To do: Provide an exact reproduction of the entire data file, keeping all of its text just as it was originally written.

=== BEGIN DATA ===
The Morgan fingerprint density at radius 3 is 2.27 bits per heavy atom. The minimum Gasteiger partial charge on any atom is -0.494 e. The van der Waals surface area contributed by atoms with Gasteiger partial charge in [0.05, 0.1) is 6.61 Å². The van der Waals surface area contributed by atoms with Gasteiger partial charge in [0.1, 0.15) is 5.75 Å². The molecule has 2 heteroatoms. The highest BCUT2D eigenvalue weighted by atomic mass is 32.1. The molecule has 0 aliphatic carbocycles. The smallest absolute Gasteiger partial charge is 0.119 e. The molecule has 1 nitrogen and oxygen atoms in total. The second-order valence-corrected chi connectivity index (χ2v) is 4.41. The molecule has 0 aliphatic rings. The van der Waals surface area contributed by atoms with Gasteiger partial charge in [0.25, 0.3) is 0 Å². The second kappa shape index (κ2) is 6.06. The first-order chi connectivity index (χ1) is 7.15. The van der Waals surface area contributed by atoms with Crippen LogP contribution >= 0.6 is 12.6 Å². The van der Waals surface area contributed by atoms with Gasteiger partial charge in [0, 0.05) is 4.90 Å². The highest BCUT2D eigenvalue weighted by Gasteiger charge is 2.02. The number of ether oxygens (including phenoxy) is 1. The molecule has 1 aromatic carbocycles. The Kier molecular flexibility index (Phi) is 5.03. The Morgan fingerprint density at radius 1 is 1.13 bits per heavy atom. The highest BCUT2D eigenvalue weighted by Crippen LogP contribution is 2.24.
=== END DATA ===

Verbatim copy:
The Morgan fingerprint density at radius 3 is 2.27 bits per heavy atom. The minimum Gasteiger partial charge on any atom is -0.494 e. The van der Waals surface area contributed by atoms with Gasteiger partial charge in [0.05, 0.1) is 6.61 Å². The van der Waals surface area contributed by atoms with Gasteiger partial charge in [0.1, 0.15) is 5.75 Å². The molecule has 2 heteroatoms. The highest BCUT2D eigenvalue weighted by atomic mass is 32.1. The molecule has 0 aliphatic carbocycles. The smallest absolute Gasteiger partial charge is 0.119 e. The molecule has 1 nitrogen and oxygen atoms in total. The second-order valence-corrected chi connectivity index (χ2v) is 4.41. The molecule has 0 aliphatic rings. The van der Waals surface area contributed by atoms with Gasteiger partial charge in [0.25, 0.3) is 0 Å². The second kappa shape index (κ2) is 6.06. The first-order chi connectivity index (χ1) is 7.15. The van der Waals surface area contributed by atoms with Crippen LogP contribution >= 0.6 is 12.6 Å². The van der Waals surface area contributed by atoms with Gasteiger partial charge in [0, 0.05) is 4.90 Å². The highest BCUT2D eigenvalue weighted by Gasteiger charge is 2.02. The number of ether oxygens (including phenoxy) is 1. The molecule has 1 aromatic carbocycles. The Kier molecular flexibility index (Phi) is 5.03. The Morgan fingerprint density at radius 1 is 1.13 bits per heavy atom. The highest BCUT2D eigenvalue weighted by Crippen LogP contribution is 2.24.